Johns-Manville Corporation was formed in 1901. The company offered a line of
automotive sheet backing, asbestos cement, asbestos-based insulation, and roofing materials.
The company grew rapidly during both World Wars because it was able to contract with the
federal government, which used asbestos based insulation for manufacturing, in shipyards, and
on naval fleets. Additionally, Johns-Manville Corporation produced fiberglass insulation and
asbestos cement pipe. The company developed an international presence and grew rapidly.
As early as the 1920s, physicians recognized that exposure to asbestos caused severe
sickness when asbestosis was identified by British medical journals. At the same time, insurance companies in the United States and Canada stopped selling life insurance to asbestos workers. Moreover, safer substitutes for most asbestos uses were known as early as the 1930s. Nevertheless, John-Manville chose to protect its substantial profit margins rather than discontinue use of the mineral.
In 1933 Johns-Manville began to settle worker's compensation claims of its employees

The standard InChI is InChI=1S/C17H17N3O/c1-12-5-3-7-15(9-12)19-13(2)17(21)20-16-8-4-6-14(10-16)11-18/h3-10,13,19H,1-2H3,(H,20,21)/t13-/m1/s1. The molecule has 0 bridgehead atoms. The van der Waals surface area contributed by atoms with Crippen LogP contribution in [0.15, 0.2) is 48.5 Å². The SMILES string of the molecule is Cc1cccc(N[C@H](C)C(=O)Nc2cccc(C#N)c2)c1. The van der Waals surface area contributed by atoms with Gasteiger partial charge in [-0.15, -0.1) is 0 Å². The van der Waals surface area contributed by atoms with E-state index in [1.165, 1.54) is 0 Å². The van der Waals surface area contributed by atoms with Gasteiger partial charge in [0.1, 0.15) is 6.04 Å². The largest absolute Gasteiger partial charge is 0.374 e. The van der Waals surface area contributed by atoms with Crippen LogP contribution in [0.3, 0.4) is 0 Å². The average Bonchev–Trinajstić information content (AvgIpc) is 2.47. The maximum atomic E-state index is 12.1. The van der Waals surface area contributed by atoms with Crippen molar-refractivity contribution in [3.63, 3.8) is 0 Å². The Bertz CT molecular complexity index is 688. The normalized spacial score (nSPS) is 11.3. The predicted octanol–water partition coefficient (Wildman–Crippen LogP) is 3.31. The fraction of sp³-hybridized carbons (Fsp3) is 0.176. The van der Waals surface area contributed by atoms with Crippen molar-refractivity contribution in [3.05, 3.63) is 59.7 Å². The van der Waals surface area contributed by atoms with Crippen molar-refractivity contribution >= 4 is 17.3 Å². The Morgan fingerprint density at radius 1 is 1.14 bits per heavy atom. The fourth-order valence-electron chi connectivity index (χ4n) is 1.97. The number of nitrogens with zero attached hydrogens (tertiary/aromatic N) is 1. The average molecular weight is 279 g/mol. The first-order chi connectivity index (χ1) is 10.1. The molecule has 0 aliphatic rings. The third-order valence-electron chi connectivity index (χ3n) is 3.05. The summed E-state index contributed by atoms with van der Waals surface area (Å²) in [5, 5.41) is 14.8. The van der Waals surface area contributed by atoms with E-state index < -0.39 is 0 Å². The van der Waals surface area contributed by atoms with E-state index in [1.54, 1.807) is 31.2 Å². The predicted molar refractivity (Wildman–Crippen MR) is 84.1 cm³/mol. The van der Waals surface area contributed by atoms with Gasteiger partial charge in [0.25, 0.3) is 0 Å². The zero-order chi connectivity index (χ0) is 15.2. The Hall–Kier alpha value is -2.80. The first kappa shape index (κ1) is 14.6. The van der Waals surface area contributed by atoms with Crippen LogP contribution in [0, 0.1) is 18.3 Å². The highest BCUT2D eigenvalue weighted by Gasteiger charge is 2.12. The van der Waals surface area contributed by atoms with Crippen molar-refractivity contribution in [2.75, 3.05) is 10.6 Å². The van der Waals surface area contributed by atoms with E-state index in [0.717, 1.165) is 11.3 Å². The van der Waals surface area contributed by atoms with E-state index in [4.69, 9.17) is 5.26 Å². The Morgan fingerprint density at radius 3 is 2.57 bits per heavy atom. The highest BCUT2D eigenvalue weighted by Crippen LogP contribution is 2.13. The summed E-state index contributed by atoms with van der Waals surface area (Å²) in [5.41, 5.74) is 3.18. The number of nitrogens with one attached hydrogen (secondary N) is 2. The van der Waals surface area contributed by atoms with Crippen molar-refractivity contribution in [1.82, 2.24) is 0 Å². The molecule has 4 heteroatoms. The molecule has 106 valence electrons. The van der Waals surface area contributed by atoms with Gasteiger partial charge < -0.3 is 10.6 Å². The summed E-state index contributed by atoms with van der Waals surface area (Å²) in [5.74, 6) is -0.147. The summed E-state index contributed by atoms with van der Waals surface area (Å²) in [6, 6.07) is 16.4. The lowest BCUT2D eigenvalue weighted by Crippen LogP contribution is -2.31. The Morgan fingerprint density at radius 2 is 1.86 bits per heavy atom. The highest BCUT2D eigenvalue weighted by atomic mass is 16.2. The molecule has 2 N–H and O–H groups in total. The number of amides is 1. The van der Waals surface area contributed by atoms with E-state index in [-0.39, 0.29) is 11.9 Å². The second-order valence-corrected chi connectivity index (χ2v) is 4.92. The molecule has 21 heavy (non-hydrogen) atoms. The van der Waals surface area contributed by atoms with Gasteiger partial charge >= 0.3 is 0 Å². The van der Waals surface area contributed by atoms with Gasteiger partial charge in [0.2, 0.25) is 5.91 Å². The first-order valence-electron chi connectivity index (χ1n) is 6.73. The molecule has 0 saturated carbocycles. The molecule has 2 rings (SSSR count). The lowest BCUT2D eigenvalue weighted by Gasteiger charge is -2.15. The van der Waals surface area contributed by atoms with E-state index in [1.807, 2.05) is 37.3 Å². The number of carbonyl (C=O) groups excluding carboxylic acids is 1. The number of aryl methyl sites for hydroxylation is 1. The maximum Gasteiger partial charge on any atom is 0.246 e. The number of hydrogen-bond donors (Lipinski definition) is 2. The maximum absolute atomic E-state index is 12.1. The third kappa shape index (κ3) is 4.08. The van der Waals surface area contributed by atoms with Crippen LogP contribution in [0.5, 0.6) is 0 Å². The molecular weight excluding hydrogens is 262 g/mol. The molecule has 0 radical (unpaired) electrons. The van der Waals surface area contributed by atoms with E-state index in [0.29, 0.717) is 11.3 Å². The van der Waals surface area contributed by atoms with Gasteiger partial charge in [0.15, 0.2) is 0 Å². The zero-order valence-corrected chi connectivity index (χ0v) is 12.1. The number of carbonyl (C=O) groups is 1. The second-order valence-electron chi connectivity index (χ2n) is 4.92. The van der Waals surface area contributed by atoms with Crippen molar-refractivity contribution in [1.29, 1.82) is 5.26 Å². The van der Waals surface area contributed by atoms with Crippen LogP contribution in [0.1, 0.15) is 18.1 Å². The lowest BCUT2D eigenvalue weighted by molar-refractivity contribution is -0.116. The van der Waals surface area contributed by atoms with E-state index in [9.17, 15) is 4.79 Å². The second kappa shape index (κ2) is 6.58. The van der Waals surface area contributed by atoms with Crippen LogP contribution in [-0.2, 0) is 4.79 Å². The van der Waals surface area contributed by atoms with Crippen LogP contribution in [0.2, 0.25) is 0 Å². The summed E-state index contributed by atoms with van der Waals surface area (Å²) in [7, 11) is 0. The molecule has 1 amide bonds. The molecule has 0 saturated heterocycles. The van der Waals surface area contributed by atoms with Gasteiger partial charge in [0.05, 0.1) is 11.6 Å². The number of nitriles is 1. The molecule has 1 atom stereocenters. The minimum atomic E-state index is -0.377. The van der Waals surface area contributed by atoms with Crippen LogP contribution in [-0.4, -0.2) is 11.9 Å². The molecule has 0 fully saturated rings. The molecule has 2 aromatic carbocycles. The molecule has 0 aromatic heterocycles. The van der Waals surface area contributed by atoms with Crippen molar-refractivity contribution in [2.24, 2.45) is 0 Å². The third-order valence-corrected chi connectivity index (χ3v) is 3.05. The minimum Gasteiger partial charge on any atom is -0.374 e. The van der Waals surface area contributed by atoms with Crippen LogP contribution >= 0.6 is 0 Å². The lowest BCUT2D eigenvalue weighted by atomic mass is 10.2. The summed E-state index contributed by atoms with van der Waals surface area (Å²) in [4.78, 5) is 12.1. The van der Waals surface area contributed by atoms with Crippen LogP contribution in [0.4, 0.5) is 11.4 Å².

that arose from asbestos exposure in manufacturing facilities. Nevertheless, Johns-Manville
used asbestos until 1985. Some products, which used asbestos were asbestos-paper, block
insulation, cement board, cements, cloth, electrical products, gaskets, felt, floor tile, packing
seals, pipe covering, piping, roofing products, siding and wallboard. Thus, Johns-Manville
placed the health and safety of its workers, naval crews, and customers in grave danger.
Even worse, Johns-Manville helped fund the cover-up of the truth that asbestos is
In 1970, Johns-Manville formed an organization called the Asbestos Information
North America (AIA) and provided the group with a $300,000 annual budget. The purpose of
the group was to produce faux-scientific studies to undermine research, which had shown the
danger of asbestos to human beings. Thus, the company attempted to conceal the danger of
asbestos by deliberately rebutting science with disinformation.
In 1981 the company filed for bankruptcy protection due to the asbestos based injuries it
caused. Unlike most company's entering bankruptcy, however, Johns-Manville was not
insolvent. The company reported $1.1 billion of profits that year. The company was seeking to
shield itself from the claims of individuals whom it had harmed for decades. In 1988 the
company emerged from bankruptcy. A trust was created to compensate future asbestos injury claims. If you or a loved one has been injured by Johns-Manville, it is important that you
contact Gori Julian & Associates immediately for more information on your rights.